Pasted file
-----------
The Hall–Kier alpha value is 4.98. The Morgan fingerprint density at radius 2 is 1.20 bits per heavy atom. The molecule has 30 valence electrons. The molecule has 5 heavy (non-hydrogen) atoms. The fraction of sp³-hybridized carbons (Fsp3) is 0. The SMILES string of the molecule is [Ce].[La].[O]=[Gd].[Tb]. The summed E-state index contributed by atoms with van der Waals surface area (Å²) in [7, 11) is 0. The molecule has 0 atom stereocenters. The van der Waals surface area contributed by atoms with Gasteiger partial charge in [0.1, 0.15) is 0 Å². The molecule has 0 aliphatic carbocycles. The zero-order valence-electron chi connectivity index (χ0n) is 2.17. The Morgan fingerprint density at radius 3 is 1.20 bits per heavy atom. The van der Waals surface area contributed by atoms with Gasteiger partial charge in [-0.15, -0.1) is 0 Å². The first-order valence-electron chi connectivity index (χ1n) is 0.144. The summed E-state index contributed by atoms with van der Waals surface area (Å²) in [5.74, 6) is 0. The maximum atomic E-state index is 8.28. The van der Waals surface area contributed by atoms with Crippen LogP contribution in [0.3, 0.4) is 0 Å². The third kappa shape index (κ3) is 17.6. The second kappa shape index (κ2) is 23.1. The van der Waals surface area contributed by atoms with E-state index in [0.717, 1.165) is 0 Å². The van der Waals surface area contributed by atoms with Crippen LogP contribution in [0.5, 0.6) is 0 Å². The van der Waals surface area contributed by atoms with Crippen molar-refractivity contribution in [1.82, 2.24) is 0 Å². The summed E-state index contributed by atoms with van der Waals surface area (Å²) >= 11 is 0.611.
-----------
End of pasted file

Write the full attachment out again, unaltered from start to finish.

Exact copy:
The Hall–Kier alpha value is 4.98. The Morgan fingerprint density at radius 2 is 1.20 bits per heavy atom. The molecule has 30 valence electrons. The molecule has 5 heavy (non-hydrogen) atoms. The fraction of sp³-hybridized carbons (Fsp3) is 0. The SMILES string of the molecule is [Ce].[La].[O]=[Gd].[Tb]. The summed E-state index contributed by atoms with van der Waals surface area (Å²) in [7, 11) is 0. The molecule has 0 atom stereocenters. The van der Waals surface area contributed by atoms with Gasteiger partial charge in [0.1, 0.15) is 0 Å². The molecule has 0 aliphatic carbocycles. The zero-order valence-electron chi connectivity index (χ0n) is 2.17. The Morgan fingerprint density at radius 3 is 1.20 bits per heavy atom. The van der Waals surface area contributed by atoms with Gasteiger partial charge in [-0.15, -0.1) is 0 Å². The first-order valence-electron chi connectivity index (χ1n) is 0.144. The summed E-state index contributed by atoms with van der Waals surface area (Å²) in [5.74, 6) is 0. The maximum atomic E-state index is 8.28. The van der Waals surface area contributed by atoms with Crippen LogP contribution in [0.3, 0.4) is 0 Å². The third kappa shape index (κ3) is 17.6. The second kappa shape index (κ2) is 23.1. The van der Waals surface area contributed by atoms with E-state index in [0.717, 1.165) is 0 Å². The van der Waals surface area contributed by atoms with Crippen LogP contribution in [0.5, 0.6) is 0 Å². The van der Waals surface area contributed by atoms with Crippen molar-refractivity contribution in [1.82, 2.24) is 0 Å². The summed E-state index contributed by atoms with van der Waals surface area (Å²) >= 11 is 0.611.